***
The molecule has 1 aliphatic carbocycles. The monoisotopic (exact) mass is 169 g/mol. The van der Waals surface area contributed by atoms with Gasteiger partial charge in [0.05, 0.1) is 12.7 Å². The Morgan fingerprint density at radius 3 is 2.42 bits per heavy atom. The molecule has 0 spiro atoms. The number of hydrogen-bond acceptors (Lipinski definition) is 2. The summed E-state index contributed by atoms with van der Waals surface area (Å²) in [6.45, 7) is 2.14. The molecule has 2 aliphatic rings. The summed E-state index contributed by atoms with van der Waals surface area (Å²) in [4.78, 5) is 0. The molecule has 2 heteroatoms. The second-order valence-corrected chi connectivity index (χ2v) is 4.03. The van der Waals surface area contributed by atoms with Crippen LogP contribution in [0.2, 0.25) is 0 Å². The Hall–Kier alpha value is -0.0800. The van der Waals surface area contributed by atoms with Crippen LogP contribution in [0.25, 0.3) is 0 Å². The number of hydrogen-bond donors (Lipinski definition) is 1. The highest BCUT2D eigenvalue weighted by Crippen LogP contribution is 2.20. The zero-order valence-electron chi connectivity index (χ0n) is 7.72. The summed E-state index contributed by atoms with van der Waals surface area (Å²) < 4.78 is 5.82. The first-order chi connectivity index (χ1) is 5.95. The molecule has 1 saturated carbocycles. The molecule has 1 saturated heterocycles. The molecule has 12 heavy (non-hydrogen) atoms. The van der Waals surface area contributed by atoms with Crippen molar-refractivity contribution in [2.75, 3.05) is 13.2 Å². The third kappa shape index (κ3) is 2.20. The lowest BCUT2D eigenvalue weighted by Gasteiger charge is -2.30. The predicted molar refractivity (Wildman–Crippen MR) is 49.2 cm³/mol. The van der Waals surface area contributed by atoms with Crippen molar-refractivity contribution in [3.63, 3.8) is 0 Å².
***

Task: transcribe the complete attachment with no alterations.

The molecule has 1 aliphatic carbocycles. The monoisotopic (exact) mass is 169 g/mol. The van der Waals surface area contributed by atoms with Gasteiger partial charge in [0.05, 0.1) is 12.7 Å². The Morgan fingerprint density at radius 3 is 2.42 bits per heavy atom. The molecule has 0 spiro atoms. The number of hydrogen-bond acceptors (Lipinski definition) is 2. The summed E-state index contributed by atoms with van der Waals surface area (Å²) in [6.45, 7) is 2.14. The molecule has 2 aliphatic rings. The summed E-state index contributed by atoms with van der Waals surface area (Å²) in [4.78, 5) is 0. The molecule has 2 heteroatoms. The second-order valence-corrected chi connectivity index (χ2v) is 4.03. The van der Waals surface area contributed by atoms with Crippen LogP contribution in [0.2, 0.25) is 0 Å². The Hall–Kier alpha value is -0.0800. The van der Waals surface area contributed by atoms with Crippen LogP contribution in [0.25, 0.3) is 0 Å². The number of hydrogen-bond donors (Lipinski definition) is 1. The highest BCUT2D eigenvalue weighted by Crippen LogP contribution is 2.20. The zero-order valence-electron chi connectivity index (χ0n) is 7.72. The summed E-state index contributed by atoms with van der Waals surface area (Å²) < 4.78 is 5.82. The first-order chi connectivity index (χ1) is 5.95. The molecule has 1 saturated carbocycles. The molecule has 1 saturated heterocycles. The molecule has 12 heavy (non-hydrogen) atoms. The van der Waals surface area contributed by atoms with Crippen molar-refractivity contribution in [2.75, 3.05) is 13.2 Å². The third kappa shape index (κ3) is 2.20. The lowest BCUT2D eigenvalue weighted by Gasteiger charge is -2.30. The predicted molar refractivity (Wildman–Crippen MR) is 49.2 cm³/mol. The van der Waals surface area contributed by atoms with Crippen molar-refractivity contribution in [3.63, 3.8) is 0 Å².